Anyone who lives in the north-central United States, or most areas of Canada, can agree with me here: Spring and summer have been incredibly cold this year.
Yesterday, I asked a climatology prof that I know, “Is there a reason for this? Or is it just a fluke?”
There was a reason, as he explained. And it’s incredibly cool (to me at least) and in no way proves that global warming is all wrong.
Let’s help the story along with a map, courtesy of World Atlas (doodles and arrows are my own).
The jet stream (the black curvy line on the map) is the boundary between the cold polar winds and the warmer temperate winds. In the Northern Hemisphere, when the jet stream is south of you, your area will be cold. When it is north of you, it’ll be nice and warm.
The northwestern Pacific has been warm this spring and summer. This warmth is pushing the jet stream further north. BC is experiencing the effects of this change – it’s had unseasonably hot, dry conditions, which are aggravating their already-worrisome forest fire problem.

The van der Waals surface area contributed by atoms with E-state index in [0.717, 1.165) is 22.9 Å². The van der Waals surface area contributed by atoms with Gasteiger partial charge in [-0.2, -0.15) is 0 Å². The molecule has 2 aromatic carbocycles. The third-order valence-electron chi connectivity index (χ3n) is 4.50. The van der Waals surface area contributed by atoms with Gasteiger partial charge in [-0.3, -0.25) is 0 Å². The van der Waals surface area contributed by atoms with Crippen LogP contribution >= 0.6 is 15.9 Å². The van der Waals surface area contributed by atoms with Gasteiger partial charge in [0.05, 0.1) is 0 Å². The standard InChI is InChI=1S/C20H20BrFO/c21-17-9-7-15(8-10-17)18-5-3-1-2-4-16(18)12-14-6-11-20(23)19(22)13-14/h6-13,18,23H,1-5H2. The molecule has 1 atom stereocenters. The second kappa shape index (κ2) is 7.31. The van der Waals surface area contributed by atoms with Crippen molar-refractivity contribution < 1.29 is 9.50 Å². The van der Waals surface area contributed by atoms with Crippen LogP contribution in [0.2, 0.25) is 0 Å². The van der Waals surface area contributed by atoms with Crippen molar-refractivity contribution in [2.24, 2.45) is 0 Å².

When the jet stream peaks northward, the prof explained, it has to follow that with a trough. The peak on the West coast was very strong, so the trough further eastward, in the continental US and Canada, has also been very strong. Areas as far south as Chicago have had many days where the jet stream is south of them, so they’re submerged in polar air.
So all spring and summer, the jet stream has been “stuck” in the (very approximate) shape you see above. As an El Niño just began, our area would usually expect a warm winter. However, should the jet stream stay stuck in this shape…..we might have a colder winter than normal. The Prairie winters are bad enough already. I can only imagine the “so much for global warming” comments which would happen if such a winter came to pass.
So, in a strange way, our area has been so cold because somewhere else has been really warm. This can’t prove that the Earth is warming, as no single event can.
But it certainly doesn’t disprove it.